Campaign 2020: The list of Democratic presidential candidates who want to topple Trump

The Iowa Caucuses are months away (Feb. 3, 2020) but Democratic candidates for president are already scrambling for momentum in a crowded field.

There are likely more candidates to come. Keep checking back here for the latest on the Democratic candidates and follow national political coverage here.

Officially in: NYC Mayor Bill de Blasio, Montana Gov. Steve Bullock, Colorado Sen. Michael Bennet, Former Vice President Joe Biden, South Bend, Ind., Mayor Pete Buttigieg, Massachusetts Rep. Seth Moulton, California Rep. Eric Swalwell, Ohio Rep. Tim Ryan, Sen. Kirsten Gillibrand, former Rep. Beto O’Rourke, former Gov. John Hickenlooper, Gov. Jay Inslee, Sen. Bernie Sanders, Sen. Amy Klobuchar, Sen. Elizabeth Warren, Sen. Cory Booker, Sen. Kamala Harris, ex-San Antonio Mayor Julian Castro, Rep. Tulsi Gabbard, former Rep. John Delaney, Miramar, Fla., Mayor Wayne Messam, former Pennsylvania congressman Joe Sestak, author Marianne Williamson, and former tech executive Andrew Yang.

Not running: Former Virginia Gov. Terry McAuliffe, Ohio Sen. Sherrod Brown, former Secretary of State Hillary Clinton, former Attorney General Eric Holder, former New York City Mayor Michael Bloomberg, Oregon Sen. Jeff Merkley, West Virginia state Sen. Richard Ojeda (announced run, but dropped out).

Others: Former Massachusetts Gov. William Weld is challenging Trump in the Republican primary. Former Starbucks CEO Howard Schultz is considering an independent run.

<b>New York City Mayor Bill de Blasio</b>

New York City Mayor Bill de Blasio announced on May 16 that he will seek the Democratic nomination for president.

The mayor announced his run with a video released by his campaign. "There's plenty of money in this world. There's plenty of money in this country. It's just in the wrong hands," de Blasio says at the beginning of the video.

He concludes: "I'm running for president because it's time we put working people first."

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<b>Montana Gov. Steve Bullock</b>

Montana Gov. Steve Bullock announced on May 14 that he is seeking the Democratic presidential nomination, distinguishing himself as the field's only statewide elected official to win a state that President Trump carried in 2016. The 53-year-old governor is running as a centrist Democrat who has advanced party values while navigating a Republican legislature and a GOP-leaning electorate.

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<b>Sen. Michael Bennet</b>

The moderate Democrat from Colorado had been moving toward a presidential run late last year but paused while he was being treated for prostate cancer. He announced he was joining the 2020 primary field during an appearance on “CBS This Morning” on May 2, 2019.

Bennet will be competing against his state’s governor, John Hickenlooper, for whom Bennet served as chief of staff when Hickenlooper was mayor of Denver.

Bennet, in a video about his launch, took issue with some of his more liberal opponents, saying “I”m not going to pretend free college is the answer.” He is also opposed to the push for single-payer health care, instead proposing letting Americans buy into Medicare through health care exchanges.

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<b>Former Vice President Joe Biden </b>

Former Vice President Joe Biden formally joined the crowded Democratic presidential contest on April 25, declaring the soul of the nation at stake if President Donald Trump wins re-election.

In a video posted on Twitter, Biden focused on the 2017 deadly clash between white supremacists and counter protesters in Charlottesville, Virginia. Biden noted Trump's comments that there were some "very fine people" on both sides of the violent encounter, which left one woman dead.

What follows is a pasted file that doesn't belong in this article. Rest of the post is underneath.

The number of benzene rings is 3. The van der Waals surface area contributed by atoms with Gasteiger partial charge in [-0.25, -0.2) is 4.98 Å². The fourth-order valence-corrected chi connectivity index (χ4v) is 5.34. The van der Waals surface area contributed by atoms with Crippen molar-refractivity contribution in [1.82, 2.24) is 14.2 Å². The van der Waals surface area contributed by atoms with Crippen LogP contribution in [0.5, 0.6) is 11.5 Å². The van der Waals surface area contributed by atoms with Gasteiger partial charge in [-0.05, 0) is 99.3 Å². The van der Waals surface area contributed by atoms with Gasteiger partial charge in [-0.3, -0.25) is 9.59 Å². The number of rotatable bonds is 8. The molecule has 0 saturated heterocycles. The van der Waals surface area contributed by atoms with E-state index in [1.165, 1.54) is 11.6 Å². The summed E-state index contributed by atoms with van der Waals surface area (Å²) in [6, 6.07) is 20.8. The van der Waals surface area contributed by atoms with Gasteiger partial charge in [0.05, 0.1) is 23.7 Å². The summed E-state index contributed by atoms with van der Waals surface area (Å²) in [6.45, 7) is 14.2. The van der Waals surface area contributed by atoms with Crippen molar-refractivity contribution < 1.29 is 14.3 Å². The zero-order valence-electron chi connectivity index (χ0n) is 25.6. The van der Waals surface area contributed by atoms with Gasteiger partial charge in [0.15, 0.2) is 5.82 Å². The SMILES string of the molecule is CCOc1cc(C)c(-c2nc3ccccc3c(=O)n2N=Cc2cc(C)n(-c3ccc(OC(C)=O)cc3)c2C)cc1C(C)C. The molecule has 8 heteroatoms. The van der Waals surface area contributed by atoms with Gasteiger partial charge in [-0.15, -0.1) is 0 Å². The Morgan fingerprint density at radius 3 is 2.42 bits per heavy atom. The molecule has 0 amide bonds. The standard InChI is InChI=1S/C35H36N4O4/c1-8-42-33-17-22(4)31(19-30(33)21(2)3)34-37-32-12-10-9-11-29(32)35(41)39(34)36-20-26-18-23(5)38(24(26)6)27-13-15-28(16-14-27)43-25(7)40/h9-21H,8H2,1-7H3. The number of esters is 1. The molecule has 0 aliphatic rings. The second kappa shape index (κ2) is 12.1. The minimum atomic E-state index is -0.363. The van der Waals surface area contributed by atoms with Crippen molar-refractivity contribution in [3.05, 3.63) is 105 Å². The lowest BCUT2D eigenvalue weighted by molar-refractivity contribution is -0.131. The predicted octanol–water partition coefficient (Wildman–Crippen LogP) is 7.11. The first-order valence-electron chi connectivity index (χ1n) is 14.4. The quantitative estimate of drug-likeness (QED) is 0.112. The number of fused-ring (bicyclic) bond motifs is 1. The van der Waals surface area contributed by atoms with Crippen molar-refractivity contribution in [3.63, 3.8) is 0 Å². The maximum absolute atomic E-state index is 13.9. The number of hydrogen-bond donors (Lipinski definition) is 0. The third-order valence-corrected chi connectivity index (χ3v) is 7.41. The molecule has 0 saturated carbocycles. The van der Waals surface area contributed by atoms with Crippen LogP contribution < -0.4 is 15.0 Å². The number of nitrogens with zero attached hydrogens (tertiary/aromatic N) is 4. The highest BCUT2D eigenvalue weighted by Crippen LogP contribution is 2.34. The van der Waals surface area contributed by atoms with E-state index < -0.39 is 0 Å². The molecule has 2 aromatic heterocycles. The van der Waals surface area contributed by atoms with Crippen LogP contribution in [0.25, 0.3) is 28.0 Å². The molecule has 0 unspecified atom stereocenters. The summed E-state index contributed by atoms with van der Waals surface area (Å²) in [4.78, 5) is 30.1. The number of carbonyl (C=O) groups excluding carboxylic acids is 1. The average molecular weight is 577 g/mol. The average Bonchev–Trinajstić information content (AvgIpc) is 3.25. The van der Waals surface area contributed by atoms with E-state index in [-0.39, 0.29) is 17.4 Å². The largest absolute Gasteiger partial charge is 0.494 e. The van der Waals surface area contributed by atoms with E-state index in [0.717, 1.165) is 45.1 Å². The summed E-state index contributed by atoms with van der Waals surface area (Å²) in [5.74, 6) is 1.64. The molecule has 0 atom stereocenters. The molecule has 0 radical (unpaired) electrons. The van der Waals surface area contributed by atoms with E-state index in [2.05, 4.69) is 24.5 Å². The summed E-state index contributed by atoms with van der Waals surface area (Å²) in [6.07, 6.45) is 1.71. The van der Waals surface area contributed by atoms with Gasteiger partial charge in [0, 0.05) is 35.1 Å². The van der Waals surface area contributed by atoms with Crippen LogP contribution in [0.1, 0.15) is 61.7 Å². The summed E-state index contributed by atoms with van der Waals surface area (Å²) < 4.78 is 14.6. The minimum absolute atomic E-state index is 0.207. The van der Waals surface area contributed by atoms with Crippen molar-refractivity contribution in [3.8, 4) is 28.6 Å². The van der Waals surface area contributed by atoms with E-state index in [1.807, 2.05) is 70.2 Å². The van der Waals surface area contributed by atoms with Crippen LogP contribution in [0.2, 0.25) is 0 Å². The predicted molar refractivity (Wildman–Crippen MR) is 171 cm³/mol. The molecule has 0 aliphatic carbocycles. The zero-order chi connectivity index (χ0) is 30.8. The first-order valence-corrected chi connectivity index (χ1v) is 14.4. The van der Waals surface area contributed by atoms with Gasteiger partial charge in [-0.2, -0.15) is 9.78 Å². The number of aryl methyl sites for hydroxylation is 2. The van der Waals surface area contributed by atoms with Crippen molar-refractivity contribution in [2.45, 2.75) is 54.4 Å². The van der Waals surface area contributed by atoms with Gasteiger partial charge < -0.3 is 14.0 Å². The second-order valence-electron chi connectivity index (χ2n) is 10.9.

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<b>Rep. Seth Moulton</b>

Massachusetts lawmaker and Iraq War veteran Rep. Seth Moulton is the latest Democrat to jump in the race for the White House. He made the announcement on his website on April 22, 2019. Moulton first came to prominence in 2014 when he unseated long-term incumbent Rep. John Tierney in a Democratic primary and went on to represent the state's 6th Congressional District, a swath of communities north of Boston including Salem, home of the infamous colonial-era witch trials.

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<b>Rep. Eric Swalwell</b>

Swalwell, the representative for California’s 15th Congressional District since 2012, made the announcement during an appearance on “The Late Show with Stephen Colbert” on April 8, 2019.

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<b>Rep. Tim Ryan</b>

Ohio Rep. Tim Ryan, who once challenged Nancy Pelosi for the U.S. House speakership in 2016, joined the field for the Democratic primaries with an announcement on ABC’s “The View” on April 4, 2019.

"I'm a progressive who knows how to talk to working class people, and I know how to get elected in working class districts, because, at the end of the day, the progressive agenda is what's best for working families," Ryan said on the show.

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<b>Mayor Wayne Messam</b>

The mayor of Miramar, a city in South Florida, announced in a video on March 28 that he is joining the crowded field of Democratic candidates.

Messam was a wide receiver on Florida State University’s 1993 national championship team. He owns a construction business and became the first African-American mayor of Miramar, Florida’s 13th-largest city, The Sun Sentinel reported.

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<b>Beto O’Rourke</b>

Former U.S. Rep. Beto O’Rourke, who took social media by storm in his failed bid to unseat Republican Sen. Ted Cruz, announced on March 14 he was officially in the race.

O’Rourke, who repped an El Paso, Texas, congressional district, ended months of intense speculation over whether he'd try to translate his new political celebrity into a White House bid, despite his loss to Cruz in deep red Texas.

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<b>John Hickenlooper</b>